RAY SUAREZ: Finally tonight, one other story about the emotional toll of Fukushima a year later.
It's not well-known there were 38 Americans at the Fukushima plant when the earthquake hit. Carl Pillitteri, a nuclear technician, was one of them.
He recently spoke with Alex Chadwick, the host for the new American Public Media series "BURN: An Energy Journal." It's the first time any American who was at the plant has spoken at length to the media.
He started out by telling Chadwick what it was like inside the turbine building that day.
CARL PILLITTERI, Nuclear Technician: The entire building was moving.
And then I remember praying aloud for everyone, for all of us, just praying aloud. And I'm thinking that we're going to perish inside this turbine building. And I can still hear the turbine making its most unwelcome sounds in front of us there.
ALEX CHADWICK, American Public Media: Can you describe what the sounds were like coming out of the earth?
CARL PILLITTERI: They were almost demonic in the way they sounded.
You know, it's just -- and I don't know what was generating these sounds, if it was the earth itself, or the building being flexed or moved, or the upheaval of the building.
ALEX CHADWICK: And it's still going on, the shaking, the jolting is still going on.
CARL PILLITTERI: On the unit one turbine deck was the only time I thought I might perish.
I had gotten to a point where I had surrendered. And that surrender was -- you know, I remember asking to make it quick.
ALEX CHADWICK: Carl Pillitteri finally did get his crew out of the turbine building safely. And then the tsunami hit. Luckily, it only came halfway up a hill they were on. The workers escaped and made their way to Tokyo. Since then, Carl Pillitteri has been reliving that day.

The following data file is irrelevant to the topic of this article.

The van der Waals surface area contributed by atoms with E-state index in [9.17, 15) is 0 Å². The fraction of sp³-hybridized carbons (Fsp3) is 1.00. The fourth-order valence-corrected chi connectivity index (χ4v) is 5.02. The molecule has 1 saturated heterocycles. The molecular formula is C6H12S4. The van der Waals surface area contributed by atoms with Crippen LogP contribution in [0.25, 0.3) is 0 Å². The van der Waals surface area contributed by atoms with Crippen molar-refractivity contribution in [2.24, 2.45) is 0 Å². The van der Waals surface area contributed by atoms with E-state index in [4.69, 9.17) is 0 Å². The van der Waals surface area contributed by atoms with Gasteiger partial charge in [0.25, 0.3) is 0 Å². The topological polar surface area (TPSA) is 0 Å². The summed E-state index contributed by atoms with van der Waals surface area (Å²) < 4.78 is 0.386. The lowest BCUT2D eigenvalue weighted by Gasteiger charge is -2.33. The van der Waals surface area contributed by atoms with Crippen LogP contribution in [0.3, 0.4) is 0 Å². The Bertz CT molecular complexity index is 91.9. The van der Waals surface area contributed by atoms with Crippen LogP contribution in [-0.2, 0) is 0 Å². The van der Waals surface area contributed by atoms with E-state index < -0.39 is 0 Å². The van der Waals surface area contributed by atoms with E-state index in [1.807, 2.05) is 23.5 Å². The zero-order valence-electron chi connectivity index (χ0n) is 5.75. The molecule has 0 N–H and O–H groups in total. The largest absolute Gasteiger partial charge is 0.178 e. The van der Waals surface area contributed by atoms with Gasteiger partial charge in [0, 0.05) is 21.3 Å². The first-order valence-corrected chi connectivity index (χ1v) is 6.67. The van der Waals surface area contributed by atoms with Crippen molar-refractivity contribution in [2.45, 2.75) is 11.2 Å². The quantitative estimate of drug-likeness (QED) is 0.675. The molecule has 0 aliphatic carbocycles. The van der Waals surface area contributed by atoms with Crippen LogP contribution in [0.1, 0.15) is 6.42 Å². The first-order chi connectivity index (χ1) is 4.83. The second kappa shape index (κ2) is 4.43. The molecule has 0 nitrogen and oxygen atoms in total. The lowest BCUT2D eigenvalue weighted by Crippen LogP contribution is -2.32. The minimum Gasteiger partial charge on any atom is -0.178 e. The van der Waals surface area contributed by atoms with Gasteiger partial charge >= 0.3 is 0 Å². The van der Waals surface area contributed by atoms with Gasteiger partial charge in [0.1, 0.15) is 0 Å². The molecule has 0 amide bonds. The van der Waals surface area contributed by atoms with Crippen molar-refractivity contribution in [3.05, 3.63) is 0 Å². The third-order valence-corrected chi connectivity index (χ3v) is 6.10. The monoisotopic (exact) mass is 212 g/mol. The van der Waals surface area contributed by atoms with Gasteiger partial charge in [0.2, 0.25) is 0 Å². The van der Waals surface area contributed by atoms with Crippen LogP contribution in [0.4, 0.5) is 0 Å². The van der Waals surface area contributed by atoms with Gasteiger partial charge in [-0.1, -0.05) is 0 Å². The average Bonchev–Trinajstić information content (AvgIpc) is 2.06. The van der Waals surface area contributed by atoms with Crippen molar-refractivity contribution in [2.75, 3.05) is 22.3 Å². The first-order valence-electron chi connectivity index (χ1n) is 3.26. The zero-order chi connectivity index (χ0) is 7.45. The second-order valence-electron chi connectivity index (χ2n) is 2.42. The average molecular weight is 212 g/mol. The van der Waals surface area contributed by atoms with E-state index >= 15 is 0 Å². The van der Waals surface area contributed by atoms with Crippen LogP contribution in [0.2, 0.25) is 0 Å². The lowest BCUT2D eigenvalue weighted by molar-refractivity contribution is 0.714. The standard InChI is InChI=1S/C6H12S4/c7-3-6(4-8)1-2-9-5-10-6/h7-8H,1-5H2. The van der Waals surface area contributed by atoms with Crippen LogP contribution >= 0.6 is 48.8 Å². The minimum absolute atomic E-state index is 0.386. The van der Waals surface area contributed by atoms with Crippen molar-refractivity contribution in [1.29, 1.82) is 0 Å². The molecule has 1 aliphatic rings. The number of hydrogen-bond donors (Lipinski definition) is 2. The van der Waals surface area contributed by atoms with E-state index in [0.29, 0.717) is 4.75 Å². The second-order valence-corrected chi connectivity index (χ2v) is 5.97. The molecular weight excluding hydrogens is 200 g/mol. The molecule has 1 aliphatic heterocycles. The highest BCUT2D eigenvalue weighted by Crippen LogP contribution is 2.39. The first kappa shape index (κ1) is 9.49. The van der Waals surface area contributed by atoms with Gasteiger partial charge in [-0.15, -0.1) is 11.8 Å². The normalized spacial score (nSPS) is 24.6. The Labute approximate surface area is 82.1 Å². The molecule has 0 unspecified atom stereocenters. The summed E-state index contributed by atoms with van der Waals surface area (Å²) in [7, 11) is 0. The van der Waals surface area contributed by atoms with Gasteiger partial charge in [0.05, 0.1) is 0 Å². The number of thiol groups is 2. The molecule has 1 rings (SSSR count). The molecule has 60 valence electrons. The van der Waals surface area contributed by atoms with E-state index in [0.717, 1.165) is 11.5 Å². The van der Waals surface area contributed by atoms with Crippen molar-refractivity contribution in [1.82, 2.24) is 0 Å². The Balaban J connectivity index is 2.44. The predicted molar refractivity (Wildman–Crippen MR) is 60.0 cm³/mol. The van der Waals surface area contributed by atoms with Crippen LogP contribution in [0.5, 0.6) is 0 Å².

CARL PILLITTERI: The morning of the 13th, when we all woke up from our first night's sleep in the hotel there in Tokyo, I came down to the lobby and I saw one table with co-workers at it.
And I said, I think I have been traumatized. And I'm sure the way I sounded, you know, made my point. And Butch to the right of me burst into tears, a full-grown man. Danny, to the left of me, chokes up.
And that morning breakfast breakdown was when I realized, yeah, this was more than I bargained for on March 11.
ALEX CHADWICK: So, but what -- just, generally, how did you feel being back in Tokyo?
CARL PILLITTERI: The air about Tokyo was people were laughing and people were just going about their daily business. I'm sure there were a lot of people also cleaning the store shelves or whatever that was going on there.
But it was uneasy for me, because I'm thinking, just a short distance north of here, where I just left a day ago, no one's laughing. We weren't laughing. I have hardly laughed this whole year. I have hardly smiled this whole year. And that's something I miss.